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May 10th, 2007, 08:38 AM   #1
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Possible exhaustive groupings of N objects?

I have a question:
If you have N objects, what is the possible number of ways that you can exhaustively group them (i.e. group them without having any objects left over?) For example:

for N = 2; there are 2 possible groupings:
[AB]
[A] + [B]

for N = 3; there are 5 possible groupings:
[ABC]
[AB] + [C]
[AC] + [B]
[BC] + [A]
[A] + [B] + [C]

for N=4, there are (I think) 15:
[ABCD]
[ABC]+[D]
[ABD]+[C]
[ACD]+[B]
[BCD]+[A]
[AB]+[CD]
[AB]+[C]+[D]
[A]+[B]+[CD]
[BC]+[AD]
[BC]+[A]+[D]
[B]+[C]+[AD]
[AC]+[BD]
[A]+[C]+[BD]
[AC]+[B]+[D]
[A]+[B]+[C]+[D]

Any help would be greatly appreciated.
Thanks,
Ed
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May 10th, 2007, 10:45 AM   #2
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Hmm... Is this related to the problem of putting n labeled balls into n indistinguishable boxes? See sequence A000110.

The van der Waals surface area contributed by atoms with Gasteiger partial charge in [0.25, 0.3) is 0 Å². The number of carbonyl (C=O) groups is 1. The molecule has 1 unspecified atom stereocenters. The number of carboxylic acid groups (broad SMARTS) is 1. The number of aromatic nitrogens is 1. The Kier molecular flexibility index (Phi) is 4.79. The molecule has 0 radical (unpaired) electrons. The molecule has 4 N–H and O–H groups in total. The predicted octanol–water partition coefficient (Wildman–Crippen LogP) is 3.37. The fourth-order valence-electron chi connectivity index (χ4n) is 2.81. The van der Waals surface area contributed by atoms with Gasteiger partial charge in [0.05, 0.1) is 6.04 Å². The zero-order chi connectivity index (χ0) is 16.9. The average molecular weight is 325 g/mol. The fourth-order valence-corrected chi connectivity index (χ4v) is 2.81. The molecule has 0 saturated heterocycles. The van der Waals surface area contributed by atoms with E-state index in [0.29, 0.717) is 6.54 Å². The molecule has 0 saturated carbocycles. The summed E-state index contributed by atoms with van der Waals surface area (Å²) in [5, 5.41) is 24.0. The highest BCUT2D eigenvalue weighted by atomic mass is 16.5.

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May 10th, 2007, 11:38 AM   #3
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I think you're right. I saw this before, but was thrown by the main title. Looking lower, it does say:
Quote:
Number of partitions of an n-element set.
which is what I'm looking for. (Slaps forehead) D'oh! Of course it's the same: any empty "boxes" in the answer don't matter:

[ABC] + [] + []
[AB] + [C] + []
[AC] + [B] + []
[BC] + [A] + []
[A] + [B] + [C]

is equivalent to

[ABC]
[AB] + [C]
[AC] + [B]
[BC] + [A]
[A] + [B] + [C]

...at least for calculating the number of possible solutions. I found a nice description is on the WikiPedia: http://en.wikipedia.org/wiki/Partition_of_a_set

Thanks a lot for your help!
-Ed
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